Continue reading

Кубань – земля українська, козача?..

by Yaroslav Hradowy

Колись давно, 230 років назад, тисячі українських козаків цілими селами приїхали жити на південь Росії, на малозаселені території Російської імперії.

Тепер, коли Російської імперії вже не існує, нема вже і комуністичної Росії, цікаво було б подивитися, що сталося з нащадками того геройського покоління українців.

Continue reading

The View From Here

By Volodymyr Kish

The Ukrainian Canadian Congress and the Future

The Ukrainian Canadian Congress (UCC) had its Triennial Convention in Ottawa this past weekend.  From all reports it was a grand affair with prominent guest speakers, numerous panels on a wide variety of interesting topics, and a well-crafted balance of celebration, stimulating content, discussion, policy development, social interaction and decision making. It reflected the fact that the UCC is at its peak in terms of power and influence, both within the Ukrainian community, as well as within Canadian society in general. Its leadership ranks are filled with knowledgeable, well-educated and competent professionals who have achieved commendable success in the spheres of business, politics, academia and the arts. It carries an impressive amount of clout and leverage with both the Canadian and Ukrainian governments. It is generally highly regarded and supported by most of the Ukrainian “hromada” in Canada, and is the acknowledged leader of the Ukrainian diaspora throughout the world.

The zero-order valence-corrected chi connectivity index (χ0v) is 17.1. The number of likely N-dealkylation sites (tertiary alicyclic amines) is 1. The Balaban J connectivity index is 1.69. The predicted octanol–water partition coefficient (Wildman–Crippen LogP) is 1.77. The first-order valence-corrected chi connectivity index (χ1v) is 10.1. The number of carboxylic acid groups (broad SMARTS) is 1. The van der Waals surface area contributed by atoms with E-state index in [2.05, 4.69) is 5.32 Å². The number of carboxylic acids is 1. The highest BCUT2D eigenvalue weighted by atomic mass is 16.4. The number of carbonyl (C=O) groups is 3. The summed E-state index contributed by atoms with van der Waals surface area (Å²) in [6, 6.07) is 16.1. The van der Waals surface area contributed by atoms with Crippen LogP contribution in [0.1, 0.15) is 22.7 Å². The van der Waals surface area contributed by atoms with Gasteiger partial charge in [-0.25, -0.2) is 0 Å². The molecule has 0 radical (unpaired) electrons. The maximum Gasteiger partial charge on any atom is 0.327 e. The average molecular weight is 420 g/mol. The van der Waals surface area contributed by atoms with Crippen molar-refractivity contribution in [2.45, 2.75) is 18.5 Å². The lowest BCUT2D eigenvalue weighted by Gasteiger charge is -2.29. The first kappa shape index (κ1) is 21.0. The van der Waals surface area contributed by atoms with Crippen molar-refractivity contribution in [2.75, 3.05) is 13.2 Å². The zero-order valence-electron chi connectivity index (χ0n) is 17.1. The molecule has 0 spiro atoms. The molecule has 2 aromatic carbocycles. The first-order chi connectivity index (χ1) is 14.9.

Of course, it was not always so.

Continue reading

The View From Here

By Volodymyr Kish

Born of Fire

I recently spent the Thanksgiving Day weekend at the family cottage far removed from the urban environment where I live. One of the great joys of spending time in the wilderness was that every night, weather permitting, we would build a large bonfire (“vatra” in Ukrainian) using fallen wood and branches scrounged from the surrounding forest.

Continue reading

The View From Here

By Volodymyr Kish

Who Were You Luka?

One of the great joys of my life in recent years has been adapting to the role of being a grandparent. Although my wife and I have had considerable parenting experience having raised three kids of our own, being a grandparent is very different and, in many ways, a much more enjoyable proposition. You are free from the more demanding on-going daily responsibilities of discipline and care and can focus much more on just having fun and sharing the experience of young and curious minds discovering the wonderful world around them. Their innocence, joy and awe is infectious, and we gain the added benefit of knowing we can help shape them into mature, knowledgeable and responsible adults. Our only regret is that we don’t get to see them often enough, since we live in different cities several hours drive away.

Our grandchildren are fortunate in that they have two sets of grandparents that dote on them. When I was growing up, I had none. 

Continue reading